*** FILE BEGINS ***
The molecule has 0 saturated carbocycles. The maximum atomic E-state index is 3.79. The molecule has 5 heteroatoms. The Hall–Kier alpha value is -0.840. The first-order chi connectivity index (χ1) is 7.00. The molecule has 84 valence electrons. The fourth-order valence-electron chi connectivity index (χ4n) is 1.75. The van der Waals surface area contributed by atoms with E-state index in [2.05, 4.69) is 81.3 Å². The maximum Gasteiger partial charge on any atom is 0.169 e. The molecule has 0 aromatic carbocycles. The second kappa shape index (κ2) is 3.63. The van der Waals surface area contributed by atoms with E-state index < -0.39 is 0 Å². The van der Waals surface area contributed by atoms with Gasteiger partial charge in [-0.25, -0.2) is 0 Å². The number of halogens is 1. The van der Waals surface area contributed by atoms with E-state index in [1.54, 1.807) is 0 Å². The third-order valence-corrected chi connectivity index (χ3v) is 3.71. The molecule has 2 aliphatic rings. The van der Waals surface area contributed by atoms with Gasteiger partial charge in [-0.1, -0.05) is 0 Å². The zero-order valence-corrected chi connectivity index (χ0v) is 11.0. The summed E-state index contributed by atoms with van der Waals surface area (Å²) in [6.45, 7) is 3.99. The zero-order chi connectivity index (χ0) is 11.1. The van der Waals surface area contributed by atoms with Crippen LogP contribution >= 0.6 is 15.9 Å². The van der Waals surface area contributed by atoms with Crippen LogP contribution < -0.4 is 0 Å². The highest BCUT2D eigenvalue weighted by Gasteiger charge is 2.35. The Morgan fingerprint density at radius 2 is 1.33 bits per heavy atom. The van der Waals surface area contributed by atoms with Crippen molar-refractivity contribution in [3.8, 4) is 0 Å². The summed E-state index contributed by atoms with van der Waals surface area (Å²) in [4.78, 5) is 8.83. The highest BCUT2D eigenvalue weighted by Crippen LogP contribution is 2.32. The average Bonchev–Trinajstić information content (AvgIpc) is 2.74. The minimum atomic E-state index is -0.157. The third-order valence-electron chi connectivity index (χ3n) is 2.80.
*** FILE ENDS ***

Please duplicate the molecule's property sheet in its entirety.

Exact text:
The molecule has 0 saturated carbocycles. The maximum atomic E-state index is 3.79. The molecule has 5 heteroatoms. The Hall–Kier alpha value is -0.840. The first-order chi connectivity index (χ1) is 7.00. The molecule has 84 valence electrons. The fourth-order valence-electron chi connectivity index (χ4n) is 1.75. The van der Waals surface area contributed by atoms with E-state index in [2.05, 4.69) is 81.3 Å². The maximum Gasteiger partial charge on any atom is 0.169 e. The molecule has 0 aromatic carbocycles. The second kappa shape index (κ2) is 3.63. The van der Waals surface area contributed by atoms with E-state index < -0.39 is 0 Å². The van der Waals surface area contributed by atoms with Gasteiger partial charge in [-0.25, -0.2) is 0 Å². The number of halogens is 1. The van der Waals surface area contributed by atoms with E-state index in [1.54, 1.807) is 0 Å². The third-order valence-corrected chi connectivity index (χ3v) is 3.71. The molecule has 2 aliphatic rings. The van der Waals surface area contributed by atoms with Gasteiger partial charge in [-0.1, -0.05) is 0 Å². The zero-order valence-corrected chi connectivity index (χ0v) is 11.0. The summed E-state index contributed by atoms with van der Waals surface area (Å²) in [6.45, 7) is 3.99. The zero-order chi connectivity index (χ0) is 11.1. The van der Waals surface area contributed by atoms with Crippen LogP contribution >= 0.6 is 15.9 Å². The van der Waals surface area contributed by atoms with Crippen LogP contribution < -0.4 is 0 Å². The highest BCUT2D eigenvalue weighted by Gasteiger charge is 2.35. The Morgan fingerprint density at radius 2 is 1.33 bits per heavy atom. The van der Waals surface area contributed by atoms with Crippen molar-refractivity contribution in [3.8, 4) is 0 Å². The summed E-state index contributed by atoms with van der Waals surface area (Å²) in [4.78, 5) is 8.83. The highest BCUT2D eigenvalue weighted by Crippen LogP contribution is 2.32. The average Bonchev–Trinajstić information content (AvgIpc) is 2.74. The minimum atomic E-state index is -0.157. The third-order valence-electron chi connectivity index (χ3n) is 2.80.